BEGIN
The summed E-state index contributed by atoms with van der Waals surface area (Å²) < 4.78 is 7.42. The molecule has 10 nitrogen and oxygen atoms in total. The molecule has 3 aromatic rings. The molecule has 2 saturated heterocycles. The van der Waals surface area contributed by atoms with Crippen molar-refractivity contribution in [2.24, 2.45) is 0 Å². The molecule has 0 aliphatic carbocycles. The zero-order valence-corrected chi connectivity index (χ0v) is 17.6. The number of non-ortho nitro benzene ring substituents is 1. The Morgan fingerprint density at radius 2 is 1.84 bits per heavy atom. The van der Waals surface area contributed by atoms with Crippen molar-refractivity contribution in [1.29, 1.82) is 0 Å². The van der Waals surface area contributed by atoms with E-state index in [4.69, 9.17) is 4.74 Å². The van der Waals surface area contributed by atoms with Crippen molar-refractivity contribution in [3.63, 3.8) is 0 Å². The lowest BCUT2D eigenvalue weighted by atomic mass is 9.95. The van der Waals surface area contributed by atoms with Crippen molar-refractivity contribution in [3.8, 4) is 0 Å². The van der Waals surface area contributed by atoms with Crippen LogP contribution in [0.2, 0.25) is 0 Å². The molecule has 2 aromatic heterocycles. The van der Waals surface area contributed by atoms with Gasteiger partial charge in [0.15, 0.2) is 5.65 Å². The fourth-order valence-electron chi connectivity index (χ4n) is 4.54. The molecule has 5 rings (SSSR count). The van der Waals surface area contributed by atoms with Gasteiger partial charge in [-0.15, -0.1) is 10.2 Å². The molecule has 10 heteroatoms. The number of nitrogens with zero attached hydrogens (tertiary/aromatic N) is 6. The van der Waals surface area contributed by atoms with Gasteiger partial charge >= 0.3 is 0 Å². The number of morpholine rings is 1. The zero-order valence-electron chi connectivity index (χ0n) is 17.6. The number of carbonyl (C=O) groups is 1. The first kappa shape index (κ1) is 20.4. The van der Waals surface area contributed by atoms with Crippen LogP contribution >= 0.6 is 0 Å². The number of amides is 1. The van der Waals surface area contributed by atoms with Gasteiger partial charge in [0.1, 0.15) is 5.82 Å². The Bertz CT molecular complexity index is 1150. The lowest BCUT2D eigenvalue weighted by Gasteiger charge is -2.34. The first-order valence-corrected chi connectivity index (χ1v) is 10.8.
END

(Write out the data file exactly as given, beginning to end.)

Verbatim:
The summed E-state index contributed by atoms with van der Waals surface area (Å²) < 4.78 is 7.42. The molecule has 10 nitrogen and oxygen atoms in total. The molecule has 3 aromatic rings. The molecule has 2 saturated heterocycles. The van der Waals surface area contributed by atoms with Crippen molar-refractivity contribution in [2.24, 2.45) is 0 Å². The molecule has 0 aliphatic carbocycles. The zero-order valence-corrected chi connectivity index (χ0v) is 17.6. The number of non-ortho nitro benzene ring substituents is 1. The Morgan fingerprint density at radius 2 is 1.84 bits per heavy atom. The van der Waals surface area contributed by atoms with Crippen molar-refractivity contribution in [1.29, 1.82) is 0 Å². The van der Waals surface area contributed by atoms with E-state index in [4.69, 9.17) is 4.74 Å². The van der Waals surface area contributed by atoms with Crippen molar-refractivity contribution in [3.63, 3.8) is 0 Å². The lowest BCUT2D eigenvalue weighted by atomic mass is 9.95. The van der Waals surface area contributed by atoms with Crippen molar-refractivity contribution in [3.8, 4) is 0 Å². The van der Waals surface area contributed by atoms with Crippen LogP contribution in [0.2, 0.25) is 0 Å². The molecule has 2 aromatic heterocycles. The van der Waals surface area contributed by atoms with Gasteiger partial charge in [0.15, 0.2) is 5.65 Å². The fourth-order valence-electron chi connectivity index (χ4n) is 4.54. The molecule has 5 rings (SSSR count). The van der Waals surface area contributed by atoms with Gasteiger partial charge in [-0.15, -0.1) is 10.2 Å². The molecule has 10 heteroatoms. The number of nitrogens with zero attached hydrogens (tertiary/aromatic N) is 6. The van der Waals surface area contributed by atoms with Gasteiger partial charge >= 0.3 is 0 Å². The number of morpholine rings is 1. The zero-order valence-electron chi connectivity index (χ0n) is 17.6. The number of carbonyl (C=O) groups is 1. The first kappa shape index (κ1) is 20.4. The van der Waals surface area contributed by atoms with Crippen LogP contribution >= 0.6 is 0 Å². The number of amides is 1. The van der Waals surface area contributed by atoms with Gasteiger partial charge in [0.1, 0.15) is 5.82 Å². The Bertz CT molecular complexity index is 1150. The lowest BCUT2D eigenvalue weighted by Gasteiger charge is -2.34. The first-order valence-corrected chi connectivity index (χ1v) is 10.8.